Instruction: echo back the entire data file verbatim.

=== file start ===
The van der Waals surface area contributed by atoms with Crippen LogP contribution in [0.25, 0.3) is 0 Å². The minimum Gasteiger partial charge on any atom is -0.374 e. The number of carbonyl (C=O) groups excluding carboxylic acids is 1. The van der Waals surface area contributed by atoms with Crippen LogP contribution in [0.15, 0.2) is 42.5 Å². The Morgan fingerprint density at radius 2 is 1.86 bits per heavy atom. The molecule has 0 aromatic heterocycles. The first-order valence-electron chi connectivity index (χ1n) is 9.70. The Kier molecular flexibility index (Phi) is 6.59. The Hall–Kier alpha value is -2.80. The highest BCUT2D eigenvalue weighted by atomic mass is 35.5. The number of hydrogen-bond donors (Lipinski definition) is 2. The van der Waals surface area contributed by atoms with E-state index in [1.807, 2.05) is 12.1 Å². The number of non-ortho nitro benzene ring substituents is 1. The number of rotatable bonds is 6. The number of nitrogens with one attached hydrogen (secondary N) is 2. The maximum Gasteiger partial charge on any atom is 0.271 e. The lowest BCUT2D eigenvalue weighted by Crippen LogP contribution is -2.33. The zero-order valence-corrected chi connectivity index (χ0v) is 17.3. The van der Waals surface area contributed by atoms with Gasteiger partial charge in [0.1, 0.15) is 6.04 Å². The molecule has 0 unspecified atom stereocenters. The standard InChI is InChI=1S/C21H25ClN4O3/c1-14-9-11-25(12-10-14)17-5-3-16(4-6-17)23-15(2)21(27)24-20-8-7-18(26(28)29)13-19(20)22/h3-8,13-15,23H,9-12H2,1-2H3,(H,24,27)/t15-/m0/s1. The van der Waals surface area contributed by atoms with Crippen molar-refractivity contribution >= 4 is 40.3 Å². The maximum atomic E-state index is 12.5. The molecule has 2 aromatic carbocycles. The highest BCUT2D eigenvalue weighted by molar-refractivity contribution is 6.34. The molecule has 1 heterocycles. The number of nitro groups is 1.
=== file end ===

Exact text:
The van der Waals surface area contributed by atoms with Crippen LogP contribution in [0.25, 0.3) is 0 Å². The minimum Gasteiger partial charge on any atom is -0.374 e. The number of carbonyl (C=O) groups excluding carboxylic acids is 1. The van der Waals surface area contributed by atoms with Crippen LogP contribution in [0.15, 0.2) is 42.5 Å². The Morgan fingerprint density at radius 2 is 1.86 bits per heavy atom. The molecule has 0 aromatic heterocycles. The first-order valence-electron chi connectivity index (χ1n) is 9.70. The Kier molecular flexibility index (Phi) is 6.59. The Hall–Kier alpha value is -2.80. The highest BCUT2D eigenvalue weighted by atomic mass is 35.5. The number of hydrogen-bond donors (Lipinski definition) is 2. The van der Waals surface area contributed by atoms with E-state index in [1.807, 2.05) is 12.1 Å². The number of non-ortho nitro benzene ring substituents is 1. The number of rotatable bonds is 6. The number of nitrogens with one attached hydrogen (secondary N) is 2. The maximum Gasteiger partial charge on any atom is 0.271 e. The lowest BCUT2D eigenvalue weighted by Crippen LogP contribution is -2.33. The zero-order valence-corrected chi connectivity index (χ0v) is 17.3. The van der Waals surface area contributed by atoms with Gasteiger partial charge in [0.1, 0.15) is 6.04 Å². The molecule has 0 unspecified atom stereocenters. The standard InChI is InChI=1S/C21H25ClN4O3/c1-14-9-11-25(12-10-14)17-5-3-16(4-6-17)23-15(2)21(27)24-20-8-7-18(26(28)29)13-19(20)22/h3-8,13-15,23H,9-12H2,1-2H3,(H,24,27)/t15-/m0/s1. The van der Waals surface area contributed by atoms with Crippen molar-refractivity contribution >= 4 is 40.3 Å². The maximum atomic E-state index is 12.5. The molecule has 2 aromatic carbocycles. The highest BCUT2D eigenvalue weighted by molar-refractivity contribution is 6.34. The molecule has 1 heterocycles. The number of nitro groups is 1.